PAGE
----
Drew Doughty gets last laugh over Flames fans obsessed with Matthew Tkachuk feud
Drew Doughty would have been just fine without any extra attention this week.
Without being asked over and over and over again about his long-standing feud with Calgary Flames forward Matthew Tkachuk. Without seeing his face beaming back at him when he turned on his hotel TV. Without getting booed every time he touched the puck Tuesday night.
But that was never likely to happen during the Kings’ trip to Calgary. The defenseman is too good a quote, too charismatic a character, and embroiled in too rich a personal battle with Tkachuk to have flown under the radar. So rather than hiding from the spotlight, he harnessed the hype. After stirring the pot, he remained emotionally steady. And 50 seconds into overtime Tuesday night, he scored a game-winning goal to lift the Kings to their first win of the season.
“I feel like the media gives him a perception, but I don’t think anybody would trade that guy for anybody in the league to have on their team,” Kings’ goalie Jack Campbell said. “He’s just the ultimate competitor. What a leader he is.”
In a sport that often spits out stock answers, Doughty is a rare breed. He’s brash, yet beloved by his teammates. He can sound outspoken without acting overzealous. Pushing the envelope has become his specialty. Yet, he rarely crosses the line.
“Drew’s a colorful guy,” Kings coach Todd McLellan said. “The star players in the league now, they’re personalities, they’re entities, if you will. Drew is that.”
Tobias Bjornfot, the Kings’ 18-year-old defenseman, has made a smooth transition to the NHL, in part because of the guidance of star Drew Doughty.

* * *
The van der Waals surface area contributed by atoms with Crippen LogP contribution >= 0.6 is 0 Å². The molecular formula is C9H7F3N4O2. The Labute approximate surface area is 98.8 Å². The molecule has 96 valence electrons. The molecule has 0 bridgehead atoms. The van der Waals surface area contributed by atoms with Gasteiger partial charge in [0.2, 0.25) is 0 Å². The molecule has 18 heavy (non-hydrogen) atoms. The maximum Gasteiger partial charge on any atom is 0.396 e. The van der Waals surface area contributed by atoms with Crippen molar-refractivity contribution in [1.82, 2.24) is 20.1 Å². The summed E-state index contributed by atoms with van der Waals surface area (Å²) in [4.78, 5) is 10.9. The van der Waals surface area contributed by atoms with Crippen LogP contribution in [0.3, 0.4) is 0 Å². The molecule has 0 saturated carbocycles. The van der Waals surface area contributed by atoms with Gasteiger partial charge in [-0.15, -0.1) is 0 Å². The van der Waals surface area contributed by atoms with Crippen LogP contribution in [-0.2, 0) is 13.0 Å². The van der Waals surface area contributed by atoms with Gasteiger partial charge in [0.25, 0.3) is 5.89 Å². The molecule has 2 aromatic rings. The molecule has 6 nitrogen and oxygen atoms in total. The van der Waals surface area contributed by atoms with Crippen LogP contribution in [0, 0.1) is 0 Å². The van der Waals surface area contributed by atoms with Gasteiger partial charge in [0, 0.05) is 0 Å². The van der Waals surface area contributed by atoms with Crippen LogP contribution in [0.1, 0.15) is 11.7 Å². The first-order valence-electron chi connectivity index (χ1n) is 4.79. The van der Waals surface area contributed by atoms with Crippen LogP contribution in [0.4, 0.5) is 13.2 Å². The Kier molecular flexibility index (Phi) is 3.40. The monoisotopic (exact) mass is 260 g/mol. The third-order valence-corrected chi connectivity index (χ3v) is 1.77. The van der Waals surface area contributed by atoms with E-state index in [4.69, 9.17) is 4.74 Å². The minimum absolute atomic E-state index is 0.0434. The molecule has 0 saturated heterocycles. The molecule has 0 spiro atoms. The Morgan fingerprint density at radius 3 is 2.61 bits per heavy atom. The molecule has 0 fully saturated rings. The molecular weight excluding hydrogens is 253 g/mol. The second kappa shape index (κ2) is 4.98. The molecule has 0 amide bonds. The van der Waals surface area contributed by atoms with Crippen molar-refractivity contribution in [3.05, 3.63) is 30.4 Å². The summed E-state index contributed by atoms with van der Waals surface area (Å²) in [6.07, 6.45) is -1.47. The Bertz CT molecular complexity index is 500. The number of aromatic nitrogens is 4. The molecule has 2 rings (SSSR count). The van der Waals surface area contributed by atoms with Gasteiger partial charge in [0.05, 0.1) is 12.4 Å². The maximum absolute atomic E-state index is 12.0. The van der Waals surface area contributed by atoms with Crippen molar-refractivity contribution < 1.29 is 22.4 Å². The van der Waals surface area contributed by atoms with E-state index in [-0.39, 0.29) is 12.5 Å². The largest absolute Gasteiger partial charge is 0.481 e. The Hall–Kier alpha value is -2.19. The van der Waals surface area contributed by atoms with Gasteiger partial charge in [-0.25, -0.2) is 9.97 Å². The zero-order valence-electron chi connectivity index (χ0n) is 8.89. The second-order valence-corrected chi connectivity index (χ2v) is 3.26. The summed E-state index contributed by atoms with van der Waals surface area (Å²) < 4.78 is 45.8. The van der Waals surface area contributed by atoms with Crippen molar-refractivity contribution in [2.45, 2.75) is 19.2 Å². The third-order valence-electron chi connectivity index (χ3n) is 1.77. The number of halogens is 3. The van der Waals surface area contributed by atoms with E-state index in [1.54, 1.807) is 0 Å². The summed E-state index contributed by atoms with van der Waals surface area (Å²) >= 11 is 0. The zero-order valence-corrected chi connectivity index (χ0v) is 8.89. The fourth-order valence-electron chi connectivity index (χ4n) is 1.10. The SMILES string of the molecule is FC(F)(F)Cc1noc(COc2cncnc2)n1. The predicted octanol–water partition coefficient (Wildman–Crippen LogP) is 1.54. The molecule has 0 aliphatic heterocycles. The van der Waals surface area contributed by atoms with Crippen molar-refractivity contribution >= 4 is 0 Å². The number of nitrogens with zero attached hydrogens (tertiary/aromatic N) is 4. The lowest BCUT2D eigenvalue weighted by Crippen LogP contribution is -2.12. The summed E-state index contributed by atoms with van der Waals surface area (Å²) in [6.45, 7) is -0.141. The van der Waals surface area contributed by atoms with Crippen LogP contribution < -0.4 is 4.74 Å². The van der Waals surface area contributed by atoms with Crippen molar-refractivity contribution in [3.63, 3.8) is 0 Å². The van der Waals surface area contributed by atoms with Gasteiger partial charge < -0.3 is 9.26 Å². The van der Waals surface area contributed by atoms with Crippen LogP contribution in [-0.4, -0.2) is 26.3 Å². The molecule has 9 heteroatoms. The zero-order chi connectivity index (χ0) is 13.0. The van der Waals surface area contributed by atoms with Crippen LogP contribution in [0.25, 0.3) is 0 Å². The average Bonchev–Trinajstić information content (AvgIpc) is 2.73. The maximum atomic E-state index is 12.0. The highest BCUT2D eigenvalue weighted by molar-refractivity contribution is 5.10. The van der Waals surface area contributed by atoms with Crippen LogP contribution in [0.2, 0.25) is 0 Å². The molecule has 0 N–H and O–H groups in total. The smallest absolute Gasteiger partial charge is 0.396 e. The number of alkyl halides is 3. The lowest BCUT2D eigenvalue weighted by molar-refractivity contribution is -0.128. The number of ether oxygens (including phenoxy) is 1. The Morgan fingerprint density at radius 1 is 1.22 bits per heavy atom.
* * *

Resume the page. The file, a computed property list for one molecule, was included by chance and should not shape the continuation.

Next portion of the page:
Doughty knew what to expect Monday afternoon when reporters swarmed his locker after the Kings’ practice in Calgary. His contentious past with Tkachuk — a saga that began two years ago, when the Flames forward hit him with a high elbow, and has continued through a heated exchange of words both on the ice and in the press — remains a provocative storyline, especially north of the border.
After several minutes of downplaying the duel, he finally gave in to the repeated line of questioning.
“I think we both know who the better player is,” Doughty said, dousing the melodrama with gasoline once again. “So if he wants to compliment me first, I’ll give him one back.”
Thus set the stage for Tuesday’s theatrics. In the hours before the game, Doughty said he had to turn off his TV and ignore his phone as his renewed rivalry with Tkachuk made its rounds through the media.
“I’m like, just, this is enough,” he said. “I’m just sick of it.”
At the rink, he was heckled almost every time he touched the puck, and repeatedly bumped by Tkachuk well after it was already off his stick.
“He’s going to run me, that’s his job,” Doughty said. “He’s going to hit me as many times per game. I’m just going to not talk back and just let it be.”
Late in the third period, Tkachuk whacked a game-tying goal out of the air, erasing a Kings’ lead once as large as three. Doughty responded minutes later, delivering a sudden-death dagger with a one-timer that deflected off the stick of a Flames penalty killer and into the net, and bidding the Calgary crowd farewell by banging on the glass and shouting at the stands.
“I don’t even know what I did,” he said. “I just started yelling at the crowd because they were booing me all the time.”
Then, back at his locker, he tried to put the Tkachuk tension to rest once and for all. Though he doesn’t care if he makes headlines, he doesn’t crave them either.
“That’s over,” Doughty said. “We both thrive under emotional games.”
This latest high-wire act epitomized what makes Doughty unique. Given all the pregame antics, his game on Tuesday could have easily gone awry. Instead, he provided an early jolt to a team coming off a second-to-last-place finish last season.
This is what McLellan hoped to see from the former Norris Trophy winner and five-time All-Star. Back in the preseason, the new Kings’ coach said managing Doughty was unnecessary. He trusted the defenseman to not put himself in a bad spot. On Tuesday night, McLellan reiterated that stance. To some extent, he enjoyed the Doughty-Tkachuk tussle. He liked even more that Doughty got the last laugh.
“We want him to be respectful of the Kings, of his teammates and of our community, and certainly the league as well, and he’s been that every time he talks,” McLellan said. “He speaks from the heart. But he goes out and he backs it up.”
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